No Frames Ramses' Great Horses: Excerpts from Pharaohs, Fellahs, and Explorers by Amelia B. Edwards
Title page Setting Out The Battle After the Battle At Camp Nile Muse home
Rameses' Great Horses  presented by
The Nile Muse 
Amelia B. Edwards
excerpts from Pharaohs, Fellahs, and Explorers 

Edited by Donna Hyora
    In the spirit of Amelia B. Edwards' mission to enlighten the world about Egypt's treasures, these large excerpts of her writing and drawings are reproduced.
    Her insights from a short hundred years ago enrich our understanding of events thirty-two hundred years ago. She interprets wall carvings from Abu-Simbel, preserving details otherwise stolen from the carvings and us.     Contemporary horse fanciers recognize the lively temperament and beauty of our twentieth century descendants of these pharaoh's horses.
These were the horses of Rameses II, known to us as Ramses the Great.

Setting Out
THE ROYAL CHARIOT AND GREAT HORSES OF RAMESES  ARE BROUGHT ROUND FROM THE STABLES. Four of the King's spearsmen and two of his Sardinian body-guard await his approach.  From the Great Temple of Abu-Simbel.


The chariots start first, an officer of bowmen leading the way on foot.

The poem of Pentaur, which is sometimes called the Egyptian Iliad, full of incident and dialogue,

The coalition thus formed included the vassal princes of Karkhemish, Kadesh, Aradus, and Kati, all tributaries of Egypt, headed by the prince of the Kheta, or Hittites, with a large Hittite army, an immense following of the predatory and warlike Graeco - Asiatic tribes of Mysia, Lydia, Pedasos, and the Troad.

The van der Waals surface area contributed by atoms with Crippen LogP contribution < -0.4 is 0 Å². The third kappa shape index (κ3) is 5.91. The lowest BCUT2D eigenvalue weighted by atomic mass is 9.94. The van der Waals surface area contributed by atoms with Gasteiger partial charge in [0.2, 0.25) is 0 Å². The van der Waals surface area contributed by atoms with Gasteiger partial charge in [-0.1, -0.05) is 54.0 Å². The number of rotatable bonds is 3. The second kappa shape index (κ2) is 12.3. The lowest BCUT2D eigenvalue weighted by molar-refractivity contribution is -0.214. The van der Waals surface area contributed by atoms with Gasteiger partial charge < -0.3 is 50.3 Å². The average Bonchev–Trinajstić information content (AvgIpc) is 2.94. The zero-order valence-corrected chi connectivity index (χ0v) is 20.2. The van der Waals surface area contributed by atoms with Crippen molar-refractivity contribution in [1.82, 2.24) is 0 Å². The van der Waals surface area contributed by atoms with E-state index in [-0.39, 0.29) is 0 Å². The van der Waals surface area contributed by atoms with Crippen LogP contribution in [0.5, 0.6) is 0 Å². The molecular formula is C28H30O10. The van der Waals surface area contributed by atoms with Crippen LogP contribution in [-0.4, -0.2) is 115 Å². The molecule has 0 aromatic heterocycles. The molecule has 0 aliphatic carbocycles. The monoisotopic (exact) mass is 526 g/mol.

and it recites, not a mere catalogue of victories, but the events of a single campaign and the deeds of a single hero. That hero is Rameses II., and the campaign thus celebrated was undertaken in the fifth year of his reign, against the allied forces of Syria and Asia Minor.
Next follow the infantry, marching in a solid square, and protected, van, flank, and rear,
by a force of chariots. The infantry are armed with only spear and shield.

Rameses took the field in person with the flower of the Egyptian army,

traversing the Land of Canaan, which still remained loyal, and establishing his Syrian headquarters at Shabtu, a fortified town in a small valley a short distance to the south-west of Kadesh. Here he remained stationary for a few days, reconnoitring the surrounding country, and endeavoring, but without success, to learn the whereabouts of the enemy.
The latter, meanwhile, had their spies out in all directions, and knew every movement of the Egyptian host. Two of these spies, being previously instructed, allowed themselves to be taken by the King's scouts. Introduced into the royal presence, they prostrated themselves before Pharaoh, declaring that they were messengers from certain of the Syrian chiefs, their brothers, who desired to break their pact with the Kheta, and to serve the great King of Egypt. They further added that the Khetan host, dreading the approach of the Egyptian army, had retreated to beyond Aleppo, forty leagues to the northward. Rameses, believing their story, then pushed confidently onward, escorted only by his body-guard. The bulk of his horses, consisting of the brigade of Amen, the brigade of Ptah, and the brigade of Ra, followed at some little distance; the brigade of Sutekh, which apparently formed the reserve, lingering far behind on the Amorite frontier.
The Battle >> 
Title page Setting Out The Battle After the Battle At Camp Nile Muse home
Ramses' Great Horses: Excerpts from Pharaohs, Fellahs, and Explorers by Amelia B. Edwards

© 1998 ~ Donna Hyora ~